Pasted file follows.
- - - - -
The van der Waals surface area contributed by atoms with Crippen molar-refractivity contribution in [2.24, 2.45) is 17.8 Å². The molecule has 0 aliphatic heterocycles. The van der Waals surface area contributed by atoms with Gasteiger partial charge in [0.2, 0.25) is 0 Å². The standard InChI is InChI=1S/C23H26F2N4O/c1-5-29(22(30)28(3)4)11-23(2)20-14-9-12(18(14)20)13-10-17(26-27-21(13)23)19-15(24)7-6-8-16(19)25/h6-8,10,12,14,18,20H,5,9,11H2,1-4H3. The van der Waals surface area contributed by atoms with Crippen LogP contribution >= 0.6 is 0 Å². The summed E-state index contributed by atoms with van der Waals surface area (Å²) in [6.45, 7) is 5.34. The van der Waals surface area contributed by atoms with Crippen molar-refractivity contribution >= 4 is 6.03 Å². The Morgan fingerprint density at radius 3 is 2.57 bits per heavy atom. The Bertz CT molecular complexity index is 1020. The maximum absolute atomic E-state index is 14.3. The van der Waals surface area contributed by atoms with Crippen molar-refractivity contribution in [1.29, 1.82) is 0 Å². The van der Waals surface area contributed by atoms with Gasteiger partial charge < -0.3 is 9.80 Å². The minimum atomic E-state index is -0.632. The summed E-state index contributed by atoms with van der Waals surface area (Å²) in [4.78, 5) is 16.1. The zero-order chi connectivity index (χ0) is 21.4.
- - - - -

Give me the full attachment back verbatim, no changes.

The van der Waals surface area contributed by atoms with Crippen molar-refractivity contribution in [2.24, 2.45) is 17.8 Å². The molecule has 0 aliphatic heterocycles. The van der Waals surface area contributed by atoms with Gasteiger partial charge in [0.2, 0.25) is 0 Å². The standard InChI is InChI=1S/C23H26F2N4O/c1-5-29(22(30)28(3)4)11-23(2)20-14-9-12(18(14)20)13-10-17(26-27-21(13)23)19-15(24)7-6-8-16(19)25/h6-8,10,12,14,18,20H,5,9,11H2,1-4H3. The van der Waals surface area contributed by atoms with Crippen LogP contribution >= 0.6 is 0 Å². The summed E-state index contributed by atoms with van der Waals surface area (Å²) in [6.45, 7) is 5.34. The van der Waals surface area contributed by atoms with Crippen molar-refractivity contribution >= 4 is 6.03 Å². The Morgan fingerprint density at radius 3 is 2.57 bits per heavy atom. The Bertz CT molecular complexity index is 1020. The maximum absolute atomic E-state index is 14.3. The van der Waals surface area contributed by atoms with Crippen molar-refractivity contribution in [1.29, 1.82) is 0 Å². The van der Waals surface area contributed by atoms with Gasteiger partial charge < -0.3 is 9.80 Å². The minimum atomic E-state index is -0.632. The summed E-state index contributed by atoms with van der Waals surface area (Å²) in [4.78, 5) is 16.1. The zero-order chi connectivity index (χ0) is 21.4.